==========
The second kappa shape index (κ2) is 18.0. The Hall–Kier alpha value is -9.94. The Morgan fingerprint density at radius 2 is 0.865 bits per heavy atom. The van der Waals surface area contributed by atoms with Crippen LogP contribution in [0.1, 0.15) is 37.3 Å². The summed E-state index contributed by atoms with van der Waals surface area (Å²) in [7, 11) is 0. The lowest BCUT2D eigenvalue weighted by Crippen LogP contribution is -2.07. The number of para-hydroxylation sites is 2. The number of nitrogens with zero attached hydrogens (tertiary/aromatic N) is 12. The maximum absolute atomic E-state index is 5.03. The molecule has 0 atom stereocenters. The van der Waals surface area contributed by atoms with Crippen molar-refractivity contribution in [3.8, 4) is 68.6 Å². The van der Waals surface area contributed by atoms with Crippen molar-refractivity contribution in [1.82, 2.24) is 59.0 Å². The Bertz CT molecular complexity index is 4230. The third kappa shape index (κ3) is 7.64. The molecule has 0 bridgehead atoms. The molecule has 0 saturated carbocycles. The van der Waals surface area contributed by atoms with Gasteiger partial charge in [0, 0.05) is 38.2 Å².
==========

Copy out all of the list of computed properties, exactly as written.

The second kappa shape index (κ2) is 18.0. The Hall–Kier alpha value is -9.94. The Morgan fingerprint density at radius 2 is 0.865 bits per heavy atom. The van der Waals surface area contributed by atoms with Crippen LogP contribution in [0.1, 0.15) is 37.3 Å². The summed E-state index contributed by atoms with van der Waals surface area (Å²) in [7, 11) is 0. The lowest BCUT2D eigenvalue weighted by Crippen LogP contribution is -2.07. The number of para-hydroxylation sites is 2. The number of nitrogens with zero attached hydrogens (tertiary/aromatic N) is 12. The maximum absolute atomic E-state index is 5.03. The molecule has 0 atom stereocenters. The van der Waals surface area contributed by atoms with Crippen molar-refractivity contribution in [3.8, 4) is 68.6 Å². The van der Waals surface area contributed by atoms with Crippen molar-refractivity contribution in [1.82, 2.24) is 59.0 Å². The Bertz CT molecular complexity index is 4230. The third kappa shape index (κ3) is 7.64. The molecule has 0 bridgehead atoms. The molecule has 0 saturated carbocycles. The van der Waals surface area contributed by atoms with Gasteiger partial charge in [0, 0.05) is 38.2 Å².